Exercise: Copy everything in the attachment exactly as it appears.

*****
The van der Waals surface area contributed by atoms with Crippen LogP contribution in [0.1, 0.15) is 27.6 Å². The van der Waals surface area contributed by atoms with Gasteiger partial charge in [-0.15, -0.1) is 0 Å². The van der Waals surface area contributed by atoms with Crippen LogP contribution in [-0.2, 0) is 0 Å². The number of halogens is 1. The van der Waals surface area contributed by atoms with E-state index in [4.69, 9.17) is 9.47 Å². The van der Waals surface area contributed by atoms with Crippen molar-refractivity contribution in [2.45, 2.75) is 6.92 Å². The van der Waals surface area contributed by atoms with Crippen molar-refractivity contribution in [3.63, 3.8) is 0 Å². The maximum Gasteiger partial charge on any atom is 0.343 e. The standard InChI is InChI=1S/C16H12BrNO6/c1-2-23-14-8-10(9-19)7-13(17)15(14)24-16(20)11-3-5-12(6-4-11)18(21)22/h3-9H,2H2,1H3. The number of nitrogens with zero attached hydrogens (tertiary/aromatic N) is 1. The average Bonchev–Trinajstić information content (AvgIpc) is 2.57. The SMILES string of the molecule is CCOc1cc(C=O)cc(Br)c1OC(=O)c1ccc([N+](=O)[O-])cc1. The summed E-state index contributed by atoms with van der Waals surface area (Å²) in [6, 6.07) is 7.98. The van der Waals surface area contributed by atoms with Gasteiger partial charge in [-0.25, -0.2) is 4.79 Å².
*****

The van der Waals surface area contributed by atoms with Crippen LogP contribution in [0.1, 0.15) is 27.6 Å². The van der Waals surface area contributed by atoms with Gasteiger partial charge in [-0.15, -0.1) is 0 Å². The van der Waals surface area contributed by atoms with Crippen LogP contribution in [-0.2, 0) is 0 Å². The number of halogens is 1. The van der Waals surface area contributed by atoms with E-state index in [4.69, 9.17) is 9.47 Å². The van der Waals surface area contributed by atoms with Crippen molar-refractivity contribution in [2.45, 2.75) is 6.92 Å². The van der Waals surface area contributed by atoms with Crippen molar-refractivity contribution in [3.63, 3.8) is 0 Å². The maximum Gasteiger partial charge on any atom is 0.343 e. The standard InChI is InChI=1S/C16H12BrNO6/c1-2-23-14-8-10(9-19)7-13(17)15(14)24-16(20)11-3-5-12(6-4-11)18(21)22/h3-9H,2H2,1H3. The number of nitrogens with zero attached hydrogens (tertiary/aromatic N) is 1. The average Bonchev–Trinajstić information content (AvgIpc) is 2.57. The SMILES string of the molecule is CCOc1cc(C=O)cc(Br)c1OC(=O)c1ccc([N+](=O)[O-])cc1. The summed E-state index contributed by atoms with van der Waals surface area (Å²) in [6, 6.07) is 7.98. The van der Waals surface area contributed by atoms with Gasteiger partial charge in [-0.25, -0.2) is 4.79 Å².